L Peter Deutsch
Born (1946-08-07) August 7, 1946 (age 77)
Alma materUniversity of California, Berkeley
Spouse(s)Barbara J. Grosz (divorced), James R. Hughson (deceased), Michael J. Golub

L Peter Deutsch (born Laurence Peter Deutsch on August 7, 1946, in Boston, Massachusetts) is the founder of Aladdin Enterprises and creator of Ghostscript, a free software PostScript and PDF interpreter.

Deutsch's other work includes the Smalltalk implementation that inspired Java just-in-time compilation technology about 15 years later.[1]

Some stories about him are included in the book Hackers: Heroes of the Computer Revolution. An interview with him is printed in Coders at Work.

Contributions to computer science

Deutsch wrote the PDP-1 Lisp 1.5 implementation and first REPL, Basic PDP-1 LISP, "while still in short pants" and finished it in 1963, when he was 17 years old.[2] He collaborated with Calvin Mooers on the TRAC programming language and wrote its first implementation, on the PDP-1, in 1964.[3][4]

From 1964 to 1967, during his study at the University of California, Berkeley, he worked with Butler Lampson and Charles P. Thacker on the Berkeley Timesharing System, which became the standard operating system for the SDS 940 mainframe that would later be used by Tymshare, NLS, and Community Memory.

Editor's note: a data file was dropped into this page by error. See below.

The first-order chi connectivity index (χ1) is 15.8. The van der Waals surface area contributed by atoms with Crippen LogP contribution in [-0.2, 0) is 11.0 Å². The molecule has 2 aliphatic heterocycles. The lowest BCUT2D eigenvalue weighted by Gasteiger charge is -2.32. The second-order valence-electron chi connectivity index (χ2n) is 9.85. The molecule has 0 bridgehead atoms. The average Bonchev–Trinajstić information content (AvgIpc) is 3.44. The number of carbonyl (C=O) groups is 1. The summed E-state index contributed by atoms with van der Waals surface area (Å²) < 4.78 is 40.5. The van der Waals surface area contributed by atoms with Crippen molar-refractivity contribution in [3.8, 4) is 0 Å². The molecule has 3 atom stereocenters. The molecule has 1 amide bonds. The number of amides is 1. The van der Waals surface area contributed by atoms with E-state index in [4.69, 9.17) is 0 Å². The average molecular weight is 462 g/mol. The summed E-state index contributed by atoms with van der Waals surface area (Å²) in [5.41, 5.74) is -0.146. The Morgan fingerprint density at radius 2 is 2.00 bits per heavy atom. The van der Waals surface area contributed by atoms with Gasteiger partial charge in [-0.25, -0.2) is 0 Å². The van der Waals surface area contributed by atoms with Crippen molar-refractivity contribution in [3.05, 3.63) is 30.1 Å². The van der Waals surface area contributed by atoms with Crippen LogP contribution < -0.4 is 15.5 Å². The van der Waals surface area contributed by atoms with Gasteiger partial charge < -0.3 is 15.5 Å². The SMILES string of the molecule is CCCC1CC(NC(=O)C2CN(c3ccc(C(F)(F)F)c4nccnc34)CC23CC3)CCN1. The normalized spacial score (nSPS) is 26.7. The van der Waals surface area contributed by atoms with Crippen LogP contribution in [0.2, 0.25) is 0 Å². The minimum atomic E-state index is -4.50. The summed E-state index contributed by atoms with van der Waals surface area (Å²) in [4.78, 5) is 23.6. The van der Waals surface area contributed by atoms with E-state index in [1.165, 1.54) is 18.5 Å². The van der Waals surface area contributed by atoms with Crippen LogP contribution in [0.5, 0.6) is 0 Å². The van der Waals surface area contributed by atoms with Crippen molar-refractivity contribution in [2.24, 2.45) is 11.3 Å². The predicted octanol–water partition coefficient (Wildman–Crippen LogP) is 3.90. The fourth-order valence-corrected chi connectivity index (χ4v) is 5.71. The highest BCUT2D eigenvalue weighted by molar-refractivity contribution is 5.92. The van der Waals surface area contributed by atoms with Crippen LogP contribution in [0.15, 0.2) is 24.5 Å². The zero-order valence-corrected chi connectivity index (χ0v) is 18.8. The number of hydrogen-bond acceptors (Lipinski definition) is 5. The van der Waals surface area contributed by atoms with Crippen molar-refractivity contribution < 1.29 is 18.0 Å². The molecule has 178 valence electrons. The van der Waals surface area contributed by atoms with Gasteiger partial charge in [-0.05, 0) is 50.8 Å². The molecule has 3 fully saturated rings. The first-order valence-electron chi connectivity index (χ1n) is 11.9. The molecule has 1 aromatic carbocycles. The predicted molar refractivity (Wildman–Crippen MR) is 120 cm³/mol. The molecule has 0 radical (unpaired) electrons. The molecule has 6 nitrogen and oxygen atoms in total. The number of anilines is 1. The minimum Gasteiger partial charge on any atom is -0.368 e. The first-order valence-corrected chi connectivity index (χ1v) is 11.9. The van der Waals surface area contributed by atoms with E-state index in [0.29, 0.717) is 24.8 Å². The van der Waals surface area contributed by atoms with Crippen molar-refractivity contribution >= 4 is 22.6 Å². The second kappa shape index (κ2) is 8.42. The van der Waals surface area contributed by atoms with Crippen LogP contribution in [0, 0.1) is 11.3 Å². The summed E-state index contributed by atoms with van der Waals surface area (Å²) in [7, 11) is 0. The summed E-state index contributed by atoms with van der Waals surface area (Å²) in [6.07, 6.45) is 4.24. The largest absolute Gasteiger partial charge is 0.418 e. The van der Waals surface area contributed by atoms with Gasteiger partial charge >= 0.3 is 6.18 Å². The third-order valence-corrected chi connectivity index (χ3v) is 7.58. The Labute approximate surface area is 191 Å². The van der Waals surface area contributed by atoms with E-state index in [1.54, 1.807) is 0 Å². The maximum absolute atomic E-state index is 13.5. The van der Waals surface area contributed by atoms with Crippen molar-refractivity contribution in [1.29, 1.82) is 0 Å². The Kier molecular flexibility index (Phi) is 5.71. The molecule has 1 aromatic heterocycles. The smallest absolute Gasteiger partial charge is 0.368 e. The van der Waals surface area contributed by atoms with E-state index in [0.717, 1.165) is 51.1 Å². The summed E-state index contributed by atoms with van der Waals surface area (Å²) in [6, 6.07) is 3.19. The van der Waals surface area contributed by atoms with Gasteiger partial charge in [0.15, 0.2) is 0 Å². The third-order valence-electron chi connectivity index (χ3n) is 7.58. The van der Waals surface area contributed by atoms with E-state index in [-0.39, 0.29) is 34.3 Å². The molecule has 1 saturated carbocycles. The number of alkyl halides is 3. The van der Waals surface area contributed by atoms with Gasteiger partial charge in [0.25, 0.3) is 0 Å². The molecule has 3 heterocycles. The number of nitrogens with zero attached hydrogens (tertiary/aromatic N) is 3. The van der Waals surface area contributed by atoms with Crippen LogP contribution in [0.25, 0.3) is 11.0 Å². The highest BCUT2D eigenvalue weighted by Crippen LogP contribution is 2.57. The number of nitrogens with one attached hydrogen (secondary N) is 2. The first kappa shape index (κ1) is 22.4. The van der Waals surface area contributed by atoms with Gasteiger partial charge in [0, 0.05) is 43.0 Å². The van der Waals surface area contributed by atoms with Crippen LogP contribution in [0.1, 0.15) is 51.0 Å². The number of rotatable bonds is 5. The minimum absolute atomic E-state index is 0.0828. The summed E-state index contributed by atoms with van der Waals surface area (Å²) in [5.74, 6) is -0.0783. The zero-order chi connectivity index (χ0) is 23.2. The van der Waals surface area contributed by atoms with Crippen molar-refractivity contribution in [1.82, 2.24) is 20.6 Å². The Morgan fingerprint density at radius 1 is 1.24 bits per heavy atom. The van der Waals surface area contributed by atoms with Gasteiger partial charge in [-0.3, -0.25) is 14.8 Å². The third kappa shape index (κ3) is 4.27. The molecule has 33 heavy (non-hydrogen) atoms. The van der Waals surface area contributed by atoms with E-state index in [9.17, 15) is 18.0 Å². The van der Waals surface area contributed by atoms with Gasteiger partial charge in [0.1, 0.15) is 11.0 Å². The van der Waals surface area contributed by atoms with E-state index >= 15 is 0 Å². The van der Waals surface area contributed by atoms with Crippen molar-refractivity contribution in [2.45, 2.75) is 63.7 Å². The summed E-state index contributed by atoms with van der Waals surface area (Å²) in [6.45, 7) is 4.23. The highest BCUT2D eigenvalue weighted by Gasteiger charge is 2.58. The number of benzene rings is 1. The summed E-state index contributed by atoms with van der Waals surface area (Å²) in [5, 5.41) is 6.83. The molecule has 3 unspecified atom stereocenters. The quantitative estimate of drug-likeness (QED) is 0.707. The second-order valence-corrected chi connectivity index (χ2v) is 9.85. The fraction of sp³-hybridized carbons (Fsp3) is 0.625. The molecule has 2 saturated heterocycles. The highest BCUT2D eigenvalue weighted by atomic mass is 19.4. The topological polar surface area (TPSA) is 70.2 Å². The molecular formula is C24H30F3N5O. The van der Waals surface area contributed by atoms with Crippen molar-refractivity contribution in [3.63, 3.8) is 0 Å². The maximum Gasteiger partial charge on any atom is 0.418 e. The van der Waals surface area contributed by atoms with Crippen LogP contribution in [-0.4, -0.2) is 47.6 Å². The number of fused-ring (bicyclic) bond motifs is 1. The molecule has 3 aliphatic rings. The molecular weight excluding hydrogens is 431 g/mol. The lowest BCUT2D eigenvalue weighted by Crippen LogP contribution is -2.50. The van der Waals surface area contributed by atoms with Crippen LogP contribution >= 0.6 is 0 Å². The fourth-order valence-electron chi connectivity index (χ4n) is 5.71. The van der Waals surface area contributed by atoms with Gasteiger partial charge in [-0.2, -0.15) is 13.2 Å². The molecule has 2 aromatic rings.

Deutsch is the author of several Request for Comments (RFCs), The Eight Fallacies of Distributed Computing, and originated the Deutsch limit adage about visual programming languages.

Deutsch received a Ph.D. in computer science from the University of California, Berkeley in 1973,[5] and has previously worked at Xerox PARC and Sun Microsystems. In 1994, he was inducted as a Fellow of the Association for Computing Machinery.

Personal life

Deutsch's father was the physicist Martin Deutsch, a professor at MIT.

Deutsch changed his legal first name from "Laurence" to "L" on September 12, 2007.[6] His published work and other public references before that time generally use the name L. Peter Deutsch (with a dot after the L).

After auditing undergraduate music courses at Stanford University, in January 2009, he entered the postgraduate music program at California State University, East Bay, and was awarded a Master of Arts (M.A.) in March 2011. As of mid-2011, he has had six compositions performed at public concerts, and now generally identifies himself as a composer rather than a software developer or engineer.


  1. ^ "A Conversation with James Gosling", ACM Queue, vol. 2, no. 5, 31 August 2004
  2. ^ The LISP Implementation for the PDP-1 Computer, L. Peter Deutsch and Edmund C Berkeley, March 1964
  3. ^ "TRAC Language: T64". tracfoundation.org. Archived from the original on 8 April 2001. Retrieved 15 January 2022.
  4. ^ Mooers, C.N.; Deutsch, L.P. (1965). "TRAC, A Text-Handling Language". Proceeding ACM '65 Proceedings of the 1965 20th national conference. pp. 229–246. doi:10.1145/800197.806048. S2CID 40013081. full text
  5. ^ L. Peter Deutsch (June 1973). "An interactive program verifier". University of California, Berkeley. ((cite journal)): Cite journal requires |journal= (help)
  6. ^ "Case CIV464587 - In Re: Laurence Deutsch". San Mateo County Civil Court. September 12, 2007. Retrieved April 16, 2011.[permanent dead link]